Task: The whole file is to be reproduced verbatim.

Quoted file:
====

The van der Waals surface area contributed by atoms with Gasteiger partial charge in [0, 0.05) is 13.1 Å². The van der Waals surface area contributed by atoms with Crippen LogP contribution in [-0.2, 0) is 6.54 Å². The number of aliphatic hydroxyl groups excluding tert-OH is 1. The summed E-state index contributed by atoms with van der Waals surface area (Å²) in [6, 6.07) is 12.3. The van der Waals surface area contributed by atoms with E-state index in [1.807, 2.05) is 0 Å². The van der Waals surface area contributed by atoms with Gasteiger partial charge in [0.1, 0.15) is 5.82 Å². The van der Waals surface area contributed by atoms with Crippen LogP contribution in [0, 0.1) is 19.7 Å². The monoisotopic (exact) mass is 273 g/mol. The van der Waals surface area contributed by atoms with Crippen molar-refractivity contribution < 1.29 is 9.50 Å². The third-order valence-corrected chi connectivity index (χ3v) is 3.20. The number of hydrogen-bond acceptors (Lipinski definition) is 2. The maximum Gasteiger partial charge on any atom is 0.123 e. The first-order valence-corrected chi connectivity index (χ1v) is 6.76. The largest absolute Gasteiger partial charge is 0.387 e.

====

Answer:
The van der Waals surface area contributed by atoms with Gasteiger partial charge in [0, 0.05) is 13.1 Å². The van der Waals surface area contributed by atoms with Crippen LogP contribution in [-0.2, 0) is 6.54 Å². The number of aliphatic hydroxyl groups excluding tert-OH is 1. The summed E-state index contributed by atoms with van der Waals surface area (Å²) in [6, 6.07) is 12.3. The van der Waals surface area contributed by atoms with E-state index in [1.807, 2.05) is 0 Å². The van der Waals surface area contributed by atoms with Gasteiger partial charge in [0.1, 0.15) is 5.82 Å². The van der Waals surface area contributed by atoms with Crippen LogP contribution in [0, 0.1) is 19.7 Å². The monoisotopic (exact) mass is 273 g/mol. The van der Waals surface area contributed by atoms with Crippen molar-refractivity contribution < 1.29 is 9.50 Å². The third-order valence-corrected chi connectivity index (χ3v) is 3.20. The number of hydrogen-bond acceptors (Lipinski definition) is 2. The maximum Gasteiger partial charge on any atom is 0.123 e. The first-order valence-corrected chi connectivity index (χ1v) is 6.76. The largest absolute Gasteiger partial charge is 0.387 e.